Take a look at these three ladies who are setting the bar on fire with their elegant and original cocktail making and bartending ideas. They provide enough inspiration for generations of women who are striking out to make it on their own.
Jennifer Le Nechet
Jennifer Le Nechet is a bartender from France who won the World Class Bartender of the Year in the finals held in Miami in 2016. She amazed the judges with her superior cocktail making skills, especially with her vibrant range of spectacular cocktails at the Steampunk, a pop themed pub. Le Nechet served customers at the bar in Café Moderne in Paris before she entered the competition that drew nearly 10,000 bartenders from all over the world. Only six finalists were selected to set up a pop up bar in just 24 hours. Each challenge tested the bartender’s skills in terms of technique, a sound knowledge of spirits, personality and performance under pressure. The bartenders had to make cocktails using both existing recipes for classic cocktails as well as their own spontaneity to come up with originals of their own invention. Premium liquor from the Diageo Reserve were at their disposal, such as Ketel One vodka, Tanqueray No. Ten, Ciroc, Bulleit, Don Julio and Zacapa rum.
Le Nechet said she had been “blown away”: “it’s such an honour to take home the title of World’s Best Bartender – especially when competing against such talent from around the world,” she said. Winning this competition means she gets to travel the world as Diageo Reserve Brand Ambassador for a year, judging bartending contests and creating new cocktails in the far corners of the earth.
The Canadian Kaitlyn Stewart took away the World Class Bartender of the Year for 2017, and that makes it two successive wins by women. She won it after making about 60 drinks, but one signature cocktail made her stand out head and shoulders above the competition, and that was the “Matriarch”, created to honour the memory of her grandmother. "I entered because I said, why not?" she said.
Stewart, with her ebullient personality and upbeat creativity, is also bringing sustainability into the cocktail-making trade. She has done away with the custom of providing straws in drinks and has made a habit of keeping a bucket for compost behind the bar counter. Being a stickler for simplicity, she is opposed to the idea of what she calls the “30-ingredient cocktail”. She dislikes insane concoctions that have no real reason for being. Her own go-to drink is the Tanqueray No. Ten Corpse Reviver, the light and refreshing cocktail for every occasion. Another one of her signature originals is called “Spilt Milk” which echoes her pet phrase “What’s the point of crying over spilt milk?”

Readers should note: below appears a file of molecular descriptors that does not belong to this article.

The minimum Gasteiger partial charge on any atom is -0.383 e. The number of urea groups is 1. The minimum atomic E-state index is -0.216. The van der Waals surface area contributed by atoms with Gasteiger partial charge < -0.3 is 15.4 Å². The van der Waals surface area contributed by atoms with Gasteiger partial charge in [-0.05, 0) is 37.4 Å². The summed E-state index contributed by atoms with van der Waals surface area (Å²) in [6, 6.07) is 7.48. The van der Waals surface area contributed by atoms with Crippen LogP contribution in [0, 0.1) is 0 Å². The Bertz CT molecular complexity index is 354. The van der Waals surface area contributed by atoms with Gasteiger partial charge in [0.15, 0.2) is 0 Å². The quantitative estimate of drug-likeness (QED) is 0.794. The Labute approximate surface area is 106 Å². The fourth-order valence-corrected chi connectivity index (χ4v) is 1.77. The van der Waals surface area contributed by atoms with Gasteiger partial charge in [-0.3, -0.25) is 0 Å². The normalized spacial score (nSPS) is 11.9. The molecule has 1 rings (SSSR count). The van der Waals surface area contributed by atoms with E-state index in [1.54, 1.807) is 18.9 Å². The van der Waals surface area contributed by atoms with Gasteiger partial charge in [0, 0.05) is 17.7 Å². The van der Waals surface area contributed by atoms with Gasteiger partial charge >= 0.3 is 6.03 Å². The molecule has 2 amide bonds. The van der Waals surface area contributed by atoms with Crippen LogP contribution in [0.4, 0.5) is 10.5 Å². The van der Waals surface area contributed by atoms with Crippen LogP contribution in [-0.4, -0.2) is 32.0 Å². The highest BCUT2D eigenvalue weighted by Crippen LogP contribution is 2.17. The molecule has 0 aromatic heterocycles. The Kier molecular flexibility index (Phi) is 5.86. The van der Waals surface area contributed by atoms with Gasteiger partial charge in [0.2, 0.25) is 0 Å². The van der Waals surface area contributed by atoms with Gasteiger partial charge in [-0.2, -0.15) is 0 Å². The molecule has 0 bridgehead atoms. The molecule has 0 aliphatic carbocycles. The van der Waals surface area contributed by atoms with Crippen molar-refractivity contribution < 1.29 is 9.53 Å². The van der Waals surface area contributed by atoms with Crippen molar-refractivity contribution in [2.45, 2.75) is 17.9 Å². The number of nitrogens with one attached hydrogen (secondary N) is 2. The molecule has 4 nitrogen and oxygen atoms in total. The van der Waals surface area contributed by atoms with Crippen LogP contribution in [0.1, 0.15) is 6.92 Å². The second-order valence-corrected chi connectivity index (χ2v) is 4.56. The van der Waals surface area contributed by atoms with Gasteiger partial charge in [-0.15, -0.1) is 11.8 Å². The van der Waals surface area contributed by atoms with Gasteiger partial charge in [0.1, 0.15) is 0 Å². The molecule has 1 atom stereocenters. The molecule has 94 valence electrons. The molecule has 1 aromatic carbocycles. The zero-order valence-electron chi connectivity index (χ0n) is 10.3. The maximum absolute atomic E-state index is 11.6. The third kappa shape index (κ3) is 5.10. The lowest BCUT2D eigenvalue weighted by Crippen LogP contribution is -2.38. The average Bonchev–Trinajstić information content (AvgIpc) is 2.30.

Condescension from customers is dealt with in her calm and confident style, and has provided the motivation for putting together Speed Rack, a bartending contest for strong women who are up and coming in the spirits industry.
Ivy Mix, who now lives in New York, started her bartending career in Guatemala as a nineteen year old filled with enthusiasm and an unending love for bars and drinking. She worked at a bar, and would smuggle mezcal over from Oaxaca, disguised as a missionary. She started off knowing a lot about mezcal, but it was only after she started working in Brooklyn that she entered the world of cocktails which was catching on like wild fire around then. “The only thing that doesn’t suffer when the economy is failing is booze. People are like, well I’ve got nothing to do, I’ve lost my job, I’m going to go drink,” Mix says. She is also among the founding members of Speed Rack. Her infectious enthusiasm and her drive have contributed towards her rise to prominence in the world of cocktails.
What these three leading women bartenders have in common is their bold pioneering spirit when it comes to taking the world, which until now has been used to men bartending in a three-piece suit and a pointy moustache, by storm. They have demonstrated a spirit of bold originality in following their passion, to state the obvious. We’re lucky to be alive to see this change of guard, as we drink to a world that, in many ways, is becoming a better place each passing day.